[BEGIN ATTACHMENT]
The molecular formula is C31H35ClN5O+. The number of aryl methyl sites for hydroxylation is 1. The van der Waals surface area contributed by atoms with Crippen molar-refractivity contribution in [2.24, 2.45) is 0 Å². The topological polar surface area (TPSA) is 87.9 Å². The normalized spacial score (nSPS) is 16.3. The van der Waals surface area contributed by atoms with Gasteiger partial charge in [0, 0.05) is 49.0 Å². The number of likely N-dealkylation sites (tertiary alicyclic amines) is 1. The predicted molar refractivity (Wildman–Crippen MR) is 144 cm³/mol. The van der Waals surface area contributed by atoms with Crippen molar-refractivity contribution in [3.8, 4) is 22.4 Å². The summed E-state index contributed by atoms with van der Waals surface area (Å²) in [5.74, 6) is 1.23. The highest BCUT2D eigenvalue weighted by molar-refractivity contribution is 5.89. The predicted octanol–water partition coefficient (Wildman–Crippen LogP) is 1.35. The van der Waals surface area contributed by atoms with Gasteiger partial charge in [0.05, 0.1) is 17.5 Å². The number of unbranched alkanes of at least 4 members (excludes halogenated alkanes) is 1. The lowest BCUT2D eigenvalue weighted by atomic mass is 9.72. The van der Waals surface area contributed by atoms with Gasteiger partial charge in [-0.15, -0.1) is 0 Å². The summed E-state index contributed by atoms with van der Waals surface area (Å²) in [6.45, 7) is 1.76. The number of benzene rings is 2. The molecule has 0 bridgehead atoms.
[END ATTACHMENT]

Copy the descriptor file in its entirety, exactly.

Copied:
The molecular formula is C31H35ClN5O+. The number of aryl methyl sites for hydroxylation is 1. The van der Waals surface area contributed by atoms with Crippen molar-refractivity contribution in [2.24, 2.45) is 0 Å². The topological polar surface area (TPSA) is 87.9 Å². The normalized spacial score (nSPS) is 16.3. The van der Waals surface area contributed by atoms with Gasteiger partial charge in [0, 0.05) is 49.0 Å². The number of likely N-dealkylation sites (tertiary alicyclic amines) is 1. The predicted molar refractivity (Wildman–Crippen MR) is 144 cm³/mol. The van der Waals surface area contributed by atoms with Crippen molar-refractivity contribution in [3.8, 4) is 22.4 Å². The summed E-state index contributed by atoms with van der Waals surface area (Å²) in [5.74, 6) is 1.23. The highest BCUT2D eigenvalue weighted by molar-refractivity contribution is 5.89. The predicted octanol–water partition coefficient (Wildman–Crippen LogP) is 1.35. The van der Waals surface area contributed by atoms with Gasteiger partial charge in [0.05, 0.1) is 17.5 Å². The number of unbranched alkanes of at least 4 members (excludes halogenated alkanes) is 1. The lowest BCUT2D eigenvalue weighted by atomic mass is 9.72. The van der Waals surface area contributed by atoms with Gasteiger partial charge in [-0.15, -0.1) is 0 Å². The summed E-state index contributed by atoms with van der Waals surface area (Å²) in [6.45, 7) is 1.76. The number of benzene rings is 2. The molecule has 0 bridgehead atoms.